Give heroes back their capes.
As much as I love Pixar/Disney's The Incredibles, there is one joke that I really wish they hadn't made. In the movie, the costume designer-character Edna Mode goes on an extended montage about the out of date, the impractical, and the downright passe tradition of superheroes having … capes. For some reason, this joke is taken way too seriously by comics fans, as if any hero wearing a cape can now be immediately dismissed out of hand. I'm sure these same people were laughing at the scene from The Incredibles and saying to themselves, "Yeah, that's right! That is SO impractical! What were we thinking?!"
And I'm sure a lot of this stems from the increasingly modern notion that superhero costumes must be as "real" as possible. Even though we comics fans still accept many "unrealistic" tropes that still show up, such as wildly fantastic displays of power, mythological gods that walk among us, and the ability of a simple pair of eyeglasses to suddenly transform someone's appearance.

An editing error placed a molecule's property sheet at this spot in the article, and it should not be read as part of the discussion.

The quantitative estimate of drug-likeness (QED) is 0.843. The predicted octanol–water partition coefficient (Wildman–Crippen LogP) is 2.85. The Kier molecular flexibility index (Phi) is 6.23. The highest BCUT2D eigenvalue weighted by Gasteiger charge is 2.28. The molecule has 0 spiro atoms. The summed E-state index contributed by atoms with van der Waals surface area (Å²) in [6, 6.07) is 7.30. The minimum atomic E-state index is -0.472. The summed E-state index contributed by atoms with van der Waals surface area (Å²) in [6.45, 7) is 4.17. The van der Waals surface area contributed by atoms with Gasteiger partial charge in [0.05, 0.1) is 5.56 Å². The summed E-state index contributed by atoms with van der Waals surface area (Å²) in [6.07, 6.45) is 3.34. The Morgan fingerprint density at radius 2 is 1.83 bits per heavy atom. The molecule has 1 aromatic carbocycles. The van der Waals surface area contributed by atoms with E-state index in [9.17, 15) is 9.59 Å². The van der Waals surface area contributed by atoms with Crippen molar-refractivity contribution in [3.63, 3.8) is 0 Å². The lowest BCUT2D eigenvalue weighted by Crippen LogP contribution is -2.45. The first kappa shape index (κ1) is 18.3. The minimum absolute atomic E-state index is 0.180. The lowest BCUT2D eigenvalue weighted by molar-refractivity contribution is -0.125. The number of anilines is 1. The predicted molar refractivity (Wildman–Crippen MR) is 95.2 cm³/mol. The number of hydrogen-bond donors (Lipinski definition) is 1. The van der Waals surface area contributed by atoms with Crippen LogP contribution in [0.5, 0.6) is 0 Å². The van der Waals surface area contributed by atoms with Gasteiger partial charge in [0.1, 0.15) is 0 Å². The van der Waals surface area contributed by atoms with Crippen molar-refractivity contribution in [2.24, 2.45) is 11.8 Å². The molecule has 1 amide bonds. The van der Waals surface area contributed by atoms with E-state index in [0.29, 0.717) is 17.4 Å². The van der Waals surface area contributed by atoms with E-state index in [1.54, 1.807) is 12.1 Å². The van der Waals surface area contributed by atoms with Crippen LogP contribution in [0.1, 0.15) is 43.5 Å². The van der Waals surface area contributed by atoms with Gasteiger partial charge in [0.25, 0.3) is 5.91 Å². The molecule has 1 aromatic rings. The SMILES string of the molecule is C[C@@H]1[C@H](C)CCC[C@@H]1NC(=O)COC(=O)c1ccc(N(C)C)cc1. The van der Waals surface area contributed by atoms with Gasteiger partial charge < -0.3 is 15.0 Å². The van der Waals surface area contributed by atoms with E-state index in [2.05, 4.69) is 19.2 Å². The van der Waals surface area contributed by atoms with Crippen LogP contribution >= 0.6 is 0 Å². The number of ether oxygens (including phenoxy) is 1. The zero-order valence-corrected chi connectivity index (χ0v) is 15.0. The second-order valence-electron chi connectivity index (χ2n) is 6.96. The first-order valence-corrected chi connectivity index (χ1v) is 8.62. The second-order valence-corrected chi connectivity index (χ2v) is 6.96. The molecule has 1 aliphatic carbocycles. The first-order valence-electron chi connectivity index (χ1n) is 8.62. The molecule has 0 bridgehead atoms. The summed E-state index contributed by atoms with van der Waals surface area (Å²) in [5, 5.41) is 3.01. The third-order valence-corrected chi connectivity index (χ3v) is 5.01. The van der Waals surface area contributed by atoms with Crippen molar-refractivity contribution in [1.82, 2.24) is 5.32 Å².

The bottom line-- comics are a visual medium, and capes are a visual metaphor. You really do need them. A cape immediately marks a hero as majestic and larger-than-life, or even as mysterious and other-worldly. You can do this simply by standing dramatically at the top of a building-- the visual metaphor does the rest. Standing dramatically at the top of a building in just a Kevlar-padded jumpsuit? That just makes you look like you misplaced your dirt bike.
Capes provide an additional visual shorthand for movement. Since comics are static pictures, we need capes to provide the secondary animation to a figure's pose. Of course capes won't work the same in live-action films-- the physics are completely different.
I end the post with a montage of the Vision-- whose signature cape was always a dramatic visual metaphor and also used to lend an animated flow to even his static poses. Surely an example of why capes are cool--